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Best Low Light Aquarium Plants

The Top 10 Best Low Light Aquarium Plants

Whether you are new or an experienced aquariums hobbyist, you’ll be aware that all plants for your aquariums require light from either a lamp or natural sunlight to thrive and grow.

However not all plants have the same lighting requirements, as some need more than other, in comparison  to some that do not need as much light.

For many of you, newbies especially you will be looking to setup a basic setup with some exquisite plants, where you don’t need to setup an expensive aquarium lighting system.

If you’re interested in setting up a basic, low tech and maintenance aquarium with the best low light aquarium plants, the read the article below for the best species of plants that grow and thrive effectively in low light conditions.

How much light do low light aquarium plants require to grow?

Many hobbyists have an understanding that strong lighting is an effective contributor to having quality plants growing successfully in their aquarium. While speaking generally this rule is correct, there are other contributing factors such as water quality, fish compatibility and C02 levels which can have a significant effect on your aquarium plants growth.

Best Low Light Aquarium Plant

Although the question still stands, how much light is required for low light plants? Firstly, most of you are properly aware of the process of Photosynthesis, which involves a plant needing light otherwise the process cannot be performed, which leads to the plant dying.

Some aquarium hobbyists have a lot of success with keeping flourishing plants with the regular OEM stock fluorescent lights that come with a fish aquarium kits. This is because they only provide a low spectrum of light that the plant cannot effectively grow from. This is because these lights are only supplied in order for the aquarium can be lit up for viewing purposes and not enabling the Photosynthesis process happen effectively!

The best light for you and your aquarium plants?

These days, as technology has progressed a lot the most common kind of lights now are LED lights. The alternatively and less popular options are T5 and metal halide lights, which tend to provide a less quality spectrum of light and less efficient.

Low Light Aquarium Plants

When the time comes to choosing the most suitable light for your aquarium, there are a multitude of options available to you on the market with benefits for different tanks or fishes.

Most experienced hobbyists tend to create their own lighting setups and rigs using lights for specialist hardware stores. Ultimately a decent light should ideally have a range of 4300K at least and 10,000K maximum in order to effectively produce a focused spectrum of green and red wavelengths to benefit the plants.

Overall, your fish inside the aquarium don’t really mid which lights you choose to use, although very bright lights may cause your fish to hide as the aquarium will not replicate the natural dark colors of the sea where they originate from in the wild!

Will aquarium plants survive under natural sunlight?

Put simply, they should be perfectly fine in natural sunlight (even if there are a few cloudy days). Although there are issues, with just only using natural sunlight as the source to feed your aquarium plants. These include that natural sunlight is either too much light or too little for the plants in your aquarium.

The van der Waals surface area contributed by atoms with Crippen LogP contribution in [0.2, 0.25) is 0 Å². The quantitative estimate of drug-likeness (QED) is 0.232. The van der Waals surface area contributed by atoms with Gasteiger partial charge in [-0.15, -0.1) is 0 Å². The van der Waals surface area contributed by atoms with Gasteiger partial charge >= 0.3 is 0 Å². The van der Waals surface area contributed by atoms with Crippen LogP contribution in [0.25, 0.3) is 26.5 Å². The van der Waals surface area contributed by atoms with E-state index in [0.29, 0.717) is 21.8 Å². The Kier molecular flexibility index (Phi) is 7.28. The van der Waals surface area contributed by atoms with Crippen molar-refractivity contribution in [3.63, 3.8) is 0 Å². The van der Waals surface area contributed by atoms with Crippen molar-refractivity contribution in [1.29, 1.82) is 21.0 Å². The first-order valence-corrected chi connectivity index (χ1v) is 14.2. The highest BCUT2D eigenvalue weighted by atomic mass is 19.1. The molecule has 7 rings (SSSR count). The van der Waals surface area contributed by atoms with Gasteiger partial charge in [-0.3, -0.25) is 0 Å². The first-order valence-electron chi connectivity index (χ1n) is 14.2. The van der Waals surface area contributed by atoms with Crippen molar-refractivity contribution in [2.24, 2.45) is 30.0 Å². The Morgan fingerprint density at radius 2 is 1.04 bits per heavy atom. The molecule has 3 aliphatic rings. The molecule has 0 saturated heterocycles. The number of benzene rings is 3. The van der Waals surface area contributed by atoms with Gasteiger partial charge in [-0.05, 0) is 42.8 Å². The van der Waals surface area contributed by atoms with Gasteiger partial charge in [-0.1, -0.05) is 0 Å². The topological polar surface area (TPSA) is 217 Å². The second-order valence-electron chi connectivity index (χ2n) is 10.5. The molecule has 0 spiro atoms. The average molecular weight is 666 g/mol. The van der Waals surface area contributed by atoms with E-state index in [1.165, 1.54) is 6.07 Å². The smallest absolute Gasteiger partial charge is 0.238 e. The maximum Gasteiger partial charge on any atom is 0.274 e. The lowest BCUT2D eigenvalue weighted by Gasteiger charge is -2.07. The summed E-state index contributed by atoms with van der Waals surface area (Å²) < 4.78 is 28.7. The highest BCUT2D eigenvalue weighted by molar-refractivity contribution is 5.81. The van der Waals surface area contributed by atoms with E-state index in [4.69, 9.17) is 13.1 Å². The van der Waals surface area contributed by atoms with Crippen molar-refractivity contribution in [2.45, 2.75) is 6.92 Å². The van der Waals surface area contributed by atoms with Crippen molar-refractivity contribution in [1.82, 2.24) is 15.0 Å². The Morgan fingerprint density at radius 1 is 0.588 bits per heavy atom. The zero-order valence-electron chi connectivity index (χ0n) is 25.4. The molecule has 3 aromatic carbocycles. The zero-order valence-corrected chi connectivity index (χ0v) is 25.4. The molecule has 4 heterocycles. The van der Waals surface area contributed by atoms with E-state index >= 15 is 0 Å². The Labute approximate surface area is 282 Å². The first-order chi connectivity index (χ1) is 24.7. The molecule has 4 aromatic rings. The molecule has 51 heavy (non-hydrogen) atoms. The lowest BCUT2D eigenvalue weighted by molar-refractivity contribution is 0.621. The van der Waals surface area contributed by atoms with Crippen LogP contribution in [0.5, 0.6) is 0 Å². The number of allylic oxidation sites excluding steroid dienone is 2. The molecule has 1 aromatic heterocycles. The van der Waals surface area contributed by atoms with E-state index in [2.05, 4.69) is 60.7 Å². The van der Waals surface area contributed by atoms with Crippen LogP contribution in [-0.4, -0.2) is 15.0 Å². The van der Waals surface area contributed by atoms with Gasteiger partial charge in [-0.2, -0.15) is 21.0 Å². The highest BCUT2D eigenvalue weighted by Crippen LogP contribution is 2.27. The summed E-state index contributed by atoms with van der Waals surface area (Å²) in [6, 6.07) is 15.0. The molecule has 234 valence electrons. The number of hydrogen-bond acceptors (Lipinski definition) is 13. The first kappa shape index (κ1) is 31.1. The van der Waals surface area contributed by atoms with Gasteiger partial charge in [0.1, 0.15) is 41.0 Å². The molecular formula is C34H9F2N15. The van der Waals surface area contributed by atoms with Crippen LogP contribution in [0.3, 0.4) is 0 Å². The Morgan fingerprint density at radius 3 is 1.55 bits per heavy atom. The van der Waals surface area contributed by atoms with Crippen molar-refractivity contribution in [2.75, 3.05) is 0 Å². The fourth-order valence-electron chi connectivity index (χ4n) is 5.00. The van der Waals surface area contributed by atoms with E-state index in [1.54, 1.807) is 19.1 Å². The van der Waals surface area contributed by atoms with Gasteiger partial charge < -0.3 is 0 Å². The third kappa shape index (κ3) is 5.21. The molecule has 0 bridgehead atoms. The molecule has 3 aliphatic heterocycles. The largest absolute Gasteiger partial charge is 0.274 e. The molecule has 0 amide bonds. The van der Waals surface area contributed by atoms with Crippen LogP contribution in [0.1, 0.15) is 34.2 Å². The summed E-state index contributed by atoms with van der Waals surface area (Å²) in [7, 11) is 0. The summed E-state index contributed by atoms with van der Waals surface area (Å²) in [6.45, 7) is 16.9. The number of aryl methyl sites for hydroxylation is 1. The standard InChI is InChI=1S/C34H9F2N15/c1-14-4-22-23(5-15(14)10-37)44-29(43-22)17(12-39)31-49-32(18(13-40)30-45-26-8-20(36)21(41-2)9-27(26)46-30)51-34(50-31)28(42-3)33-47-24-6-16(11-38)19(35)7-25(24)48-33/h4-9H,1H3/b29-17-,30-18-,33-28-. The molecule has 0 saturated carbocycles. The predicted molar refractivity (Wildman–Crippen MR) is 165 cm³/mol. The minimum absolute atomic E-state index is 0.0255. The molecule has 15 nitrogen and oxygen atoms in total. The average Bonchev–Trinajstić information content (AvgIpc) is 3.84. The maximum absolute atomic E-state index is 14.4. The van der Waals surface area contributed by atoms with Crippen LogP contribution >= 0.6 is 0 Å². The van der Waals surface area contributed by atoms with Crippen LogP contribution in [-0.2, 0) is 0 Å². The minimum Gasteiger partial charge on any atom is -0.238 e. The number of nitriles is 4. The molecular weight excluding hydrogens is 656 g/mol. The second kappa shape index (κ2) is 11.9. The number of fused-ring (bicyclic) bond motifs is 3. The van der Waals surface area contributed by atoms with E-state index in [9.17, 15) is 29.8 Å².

The problem with your aquarium absorbing too much natural light is the big issue with algae blooms. This is because the light is constant and you cannot monitor and switch off the light when need to do so, meaning the increased chances of developing algae.

The problem with algae develop is that it can strand off to large problems down the line, which can include the algae absorbing all of the nutrients and light from the fish and plants. Furthermore, algae makes the tank look aesthetically unpleasing and can cause a mess with your filters and clog them.

If your aquarium is lucky enough not to have algae issues due to your maintenance to control it, you still may have to worry about your aquarium plants receiving too much natural light! Typically freshwater aquarium plants do not require too much light, as if they absorb too much it could lead to them melting as they do not naturally receive this much in their natural habitat!

Low Light Aquarium Plant

 

Furthermore having too much natural light can lead to your aquarium’s water temperature being too high, which can lead to your fishes being affected and harmed from overheating.

The other issue with having too much light with your aquarium may be that, if you are located in the mid-east coast of the USA, you will experience four seasons that have different levels of light.

It’s essential that your plants in your aquarium are able to grow and thrive, even with the overcast days. Furthermore it is important that your plants can survive the transition between longer and shorter days, as well as light intensity from different points of the year.

Although, some aquarium hobbyists seem to successfully keep natural fish tanks that have thriving plants without the need of artificial lighting. This is because there are ways to manipulate conditions so that you can successfully grow plants from a natural source of light.

The most effective method of successfully operating aquarium which only depends on natural sunlight, is to look at plants that grow in your natural environment, that proven to thrive in the changing seasons and light intensities.

Planted Aquarium

Although some of you may wish to go further beyond your regional plants, this will be a case of trial and error to see if other plants from different regions will survive. This is because some low light plants for your aquarium may have better growth in higher lighting or lower lighting. However if you have the patience to see what will effectively in your aquarium habitat, then it will be worth it!